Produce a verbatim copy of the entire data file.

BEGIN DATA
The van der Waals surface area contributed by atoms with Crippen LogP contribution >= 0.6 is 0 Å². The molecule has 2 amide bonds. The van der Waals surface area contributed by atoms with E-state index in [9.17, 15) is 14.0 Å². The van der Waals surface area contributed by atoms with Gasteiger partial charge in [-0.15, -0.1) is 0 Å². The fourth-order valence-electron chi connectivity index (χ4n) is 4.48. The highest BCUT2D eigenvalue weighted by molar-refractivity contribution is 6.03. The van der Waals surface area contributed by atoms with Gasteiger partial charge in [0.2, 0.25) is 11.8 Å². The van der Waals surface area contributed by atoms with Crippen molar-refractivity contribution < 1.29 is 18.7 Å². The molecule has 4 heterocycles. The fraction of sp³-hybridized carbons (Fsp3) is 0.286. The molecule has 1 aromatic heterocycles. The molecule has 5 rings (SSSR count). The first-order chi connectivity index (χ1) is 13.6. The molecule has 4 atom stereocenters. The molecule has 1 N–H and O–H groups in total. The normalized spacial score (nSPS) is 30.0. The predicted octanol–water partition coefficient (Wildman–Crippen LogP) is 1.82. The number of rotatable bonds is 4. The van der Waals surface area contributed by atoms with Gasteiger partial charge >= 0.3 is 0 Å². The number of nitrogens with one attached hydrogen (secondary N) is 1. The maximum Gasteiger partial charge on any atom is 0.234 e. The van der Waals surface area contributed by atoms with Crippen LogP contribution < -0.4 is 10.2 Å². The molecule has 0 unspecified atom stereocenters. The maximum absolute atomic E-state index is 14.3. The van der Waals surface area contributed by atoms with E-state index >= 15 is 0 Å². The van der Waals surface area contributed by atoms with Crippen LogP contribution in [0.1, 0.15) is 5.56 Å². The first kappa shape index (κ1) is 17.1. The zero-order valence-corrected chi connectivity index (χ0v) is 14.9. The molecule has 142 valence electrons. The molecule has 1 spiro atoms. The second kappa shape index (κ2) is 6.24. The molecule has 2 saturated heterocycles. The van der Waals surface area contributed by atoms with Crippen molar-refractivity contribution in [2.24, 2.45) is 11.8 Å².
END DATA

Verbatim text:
The van der Waals surface area contributed by atoms with Crippen LogP contribution >= 0.6 is 0 Å². The molecule has 2 amide bonds. The van der Waals surface area contributed by atoms with E-state index in [9.17, 15) is 14.0 Å². The van der Waals surface area contributed by atoms with Gasteiger partial charge in [-0.15, -0.1) is 0 Å². The fourth-order valence-electron chi connectivity index (χ4n) is 4.48. The highest BCUT2D eigenvalue weighted by molar-refractivity contribution is 6.03. The van der Waals surface area contributed by atoms with Gasteiger partial charge in [0.2, 0.25) is 11.8 Å². The van der Waals surface area contributed by atoms with Crippen molar-refractivity contribution < 1.29 is 18.7 Å². The molecule has 4 heterocycles. The fraction of sp³-hybridized carbons (Fsp3) is 0.286. The molecule has 1 aromatic heterocycles. The molecule has 5 rings (SSSR count). The first-order chi connectivity index (χ1) is 13.6. The molecule has 4 atom stereocenters. The molecule has 1 N–H and O–H groups in total. The normalized spacial score (nSPS) is 30.0. The predicted octanol–water partition coefficient (Wildman–Crippen LogP) is 1.82. The number of rotatable bonds is 4. The van der Waals surface area contributed by atoms with Gasteiger partial charge >= 0.3 is 0 Å². The number of nitrogens with one attached hydrogen (secondary N) is 1. The maximum Gasteiger partial charge on any atom is 0.234 e. The van der Waals surface area contributed by atoms with Crippen LogP contribution < -0.4 is 10.2 Å². The molecule has 0 unspecified atom stereocenters. The maximum absolute atomic E-state index is 14.3. The van der Waals surface area contributed by atoms with E-state index >= 15 is 0 Å². The van der Waals surface area contributed by atoms with Crippen LogP contribution in [0.1, 0.15) is 5.56 Å². The first kappa shape index (κ1) is 17.1. The zero-order valence-corrected chi connectivity index (χ0v) is 14.9. The molecule has 142 valence electrons. The molecule has 1 spiro atoms. The second kappa shape index (κ2) is 6.24. The molecule has 2 saturated heterocycles. The van der Waals surface area contributed by atoms with Crippen molar-refractivity contribution in [2.24, 2.45) is 11.8 Å².